OneCoin Scams Two Christian Churches in Samoa

Crypto platform OneCoin has been sued for operating a Pyramid scheme that witnessed its investors lose billions in cryptocurrency revenue. New details and evidence about the case suggest that the heads of the Ponzi scheme were willing to dupe anyone.

The scheme victimized two churches: the Samoan Independent Seventh Day Adventist Church’s (SISDAC) Auckland branch and the Samoa Worship Center Christian Church. They are “holding out hope” that they could recover their funds after the OneCoin scheme has been promoted by congregation leaders from the organizations.

Several regulars and followers at the churches have been persuaded to put their money into the “get rich quick” scheme. “In these communities, there is an enhanced sense of family and community bonds, and with that comes a very strong sense of trust. Of course, trust can be exploited by these scams,” Auckland-based attorney Campbell Pentney explained.

According to Ed Moy, who directed the US Mint from 2006 to 2011, “if it seems too good to be true, it’s too good to be true. Cryptocurrency, in many ways, is just a much more efficient mechanism [for making transactions], but a scam is still a scam… The pitch of the scam was, ‘We developed this coin; it’s going to be worth a ton of money. Please invest.’ Cryptocurrencies themselves, in general, are not a bad thing, but if you’re creating it out of thin air and there’s nothing to it and it’s the front for a scam, it just makes it a much more efficient scam, and because the volume of dollars is so much greater for electronic and digital transactions, crooks go where the money is.”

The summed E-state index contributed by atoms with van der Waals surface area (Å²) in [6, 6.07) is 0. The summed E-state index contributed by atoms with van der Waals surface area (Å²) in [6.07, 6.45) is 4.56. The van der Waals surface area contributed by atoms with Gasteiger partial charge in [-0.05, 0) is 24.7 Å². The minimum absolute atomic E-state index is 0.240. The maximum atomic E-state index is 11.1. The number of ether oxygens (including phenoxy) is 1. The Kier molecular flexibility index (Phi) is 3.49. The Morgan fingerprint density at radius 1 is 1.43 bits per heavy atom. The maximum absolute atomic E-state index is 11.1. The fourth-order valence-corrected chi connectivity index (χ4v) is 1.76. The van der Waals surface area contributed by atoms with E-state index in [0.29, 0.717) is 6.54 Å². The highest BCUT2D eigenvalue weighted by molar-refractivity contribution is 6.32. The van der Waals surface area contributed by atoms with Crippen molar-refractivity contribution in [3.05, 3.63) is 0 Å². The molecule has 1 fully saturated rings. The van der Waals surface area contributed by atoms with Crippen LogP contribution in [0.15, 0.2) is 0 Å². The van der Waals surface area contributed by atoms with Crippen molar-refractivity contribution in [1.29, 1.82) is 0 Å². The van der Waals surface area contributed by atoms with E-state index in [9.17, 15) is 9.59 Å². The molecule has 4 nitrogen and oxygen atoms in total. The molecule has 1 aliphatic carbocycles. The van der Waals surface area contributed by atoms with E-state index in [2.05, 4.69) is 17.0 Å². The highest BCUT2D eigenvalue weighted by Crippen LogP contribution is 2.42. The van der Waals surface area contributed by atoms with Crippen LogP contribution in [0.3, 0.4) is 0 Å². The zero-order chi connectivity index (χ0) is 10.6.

Sebastian Greenwood and Ruja Ignatova, who are now convicted criminals, created OneCoin in 2014. Within merely two years, the currency gained almost $4 billion, marking one of the highest gains for a digital currency.

Per the prosecutors, the coin was intended to be a scam currency. OneCoin leaders purportedly encouraged investments without providing a “way to transfer, sell or exchange funds,” or a “public blockchain by which it could be monitored.”

“These defendants created a multibillion-dollar cryptocurrency company based completely on lies and deceit. They promised big returns and minimal risk, but, as alleged, this business was a pyramid scheme based on smoke and mirrors more than zeroes and ones,” Manhattan US lawyer Geoffrey Berman detailed.